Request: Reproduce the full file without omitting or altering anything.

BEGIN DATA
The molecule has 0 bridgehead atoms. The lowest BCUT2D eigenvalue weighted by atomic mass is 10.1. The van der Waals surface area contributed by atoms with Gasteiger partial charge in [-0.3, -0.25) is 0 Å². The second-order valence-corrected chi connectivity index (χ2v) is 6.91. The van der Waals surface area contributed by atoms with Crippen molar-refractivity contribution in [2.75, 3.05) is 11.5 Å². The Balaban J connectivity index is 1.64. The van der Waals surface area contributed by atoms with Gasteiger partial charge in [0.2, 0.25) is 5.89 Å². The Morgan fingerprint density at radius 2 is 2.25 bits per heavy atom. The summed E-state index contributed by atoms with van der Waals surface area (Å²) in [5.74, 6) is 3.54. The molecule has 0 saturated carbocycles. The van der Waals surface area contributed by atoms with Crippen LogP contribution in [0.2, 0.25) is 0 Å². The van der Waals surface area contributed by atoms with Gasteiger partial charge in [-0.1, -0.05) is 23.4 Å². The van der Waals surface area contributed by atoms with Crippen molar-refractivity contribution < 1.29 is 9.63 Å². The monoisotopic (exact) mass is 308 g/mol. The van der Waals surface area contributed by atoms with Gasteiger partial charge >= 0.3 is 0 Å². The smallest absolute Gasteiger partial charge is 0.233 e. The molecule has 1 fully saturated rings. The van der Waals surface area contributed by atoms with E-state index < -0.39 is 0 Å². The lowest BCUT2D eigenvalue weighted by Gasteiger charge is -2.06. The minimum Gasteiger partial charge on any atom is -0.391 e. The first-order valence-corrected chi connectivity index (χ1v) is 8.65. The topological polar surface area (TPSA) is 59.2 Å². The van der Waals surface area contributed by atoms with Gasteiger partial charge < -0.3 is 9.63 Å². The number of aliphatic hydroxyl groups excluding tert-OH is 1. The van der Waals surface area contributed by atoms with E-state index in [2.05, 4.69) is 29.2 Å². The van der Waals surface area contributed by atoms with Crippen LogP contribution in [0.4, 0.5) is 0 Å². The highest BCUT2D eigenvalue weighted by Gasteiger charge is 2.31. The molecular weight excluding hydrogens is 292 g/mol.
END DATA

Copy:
The molecule has 0 bridgehead atoms. The lowest BCUT2D eigenvalue weighted by atomic mass is 10.1. The van der Waals surface area contributed by atoms with Gasteiger partial charge in [-0.3, -0.25) is 0 Å². The second-order valence-corrected chi connectivity index (χ2v) is 6.91. The van der Waals surface area contributed by atoms with Crippen molar-refractivity contribution in [2.75, 3.05) is 11.5 Å². The Balaban J connectivity index is 1.64. The van der Waals surface area contributed by atoms with Gasteiger partial charge in [0.2, 0.25) is 5.89 Å². The Morgan fingerprint density at radius 2 is 2.25 bits per heavy atom. The summed E-state index contributed by atoms with van der Waals surface area (Å²) in [5.74, 6) is 3.54. The molecule has 0 saturated carbocycles. The van der Waals surface area contributed by atoms with Crippen LogP contribution in [0.2, 0.25) is 0 Å². The van der Waals surface area contributed by atoms with Gasteiger partial charge in [-0.1, -0.05) is 23.4 Å². The van der Waals surface area contributed by atoms with Crippen molar-refractivity contribution < 1.29 is 9.63 Å². The monoisotopic (exact) mass is 308 g/mol. The van der Waals surface area contributed by atoms with Gasteiger partial charge >= 0.3 is 0 Å². The smallest absolute Gasteiger partial charge is 0.233 e. The molecule has 1 fully saturated rings. The van der Waals surface area contributed by atoms with E-state index < -0.39 is 0 Å². The lowest BCUT2D eigenvalue weighted by Gasteiger charge is -2.06. The minimum Gasteiger partial charge on any atom is -0.391 e. The first-order valence-corrected chi connectivity index (χ1v) is 8.65. The topological polar surface area (TPSA) is 59.2 Å². The van der Waals surface area contributed by atoms with Gasteiger partial charge < -0.3 is 9.63 Å². The number of aliphatic hydroxyl groups excluding tert-OH is 1. The van der Waals surface area contributed by atoms with E-state index in [2.05, 4.69) is 29.2 Å². The van der Waals surface area contributed by atoms with Crippen LogP contribution in [0.4, 0.5) is 0 Å². The highest BCUT2D eigenvalue weighted by Gasteiger charge is 2.31. The molecular weight excluding hydrogens is 292 g/mol.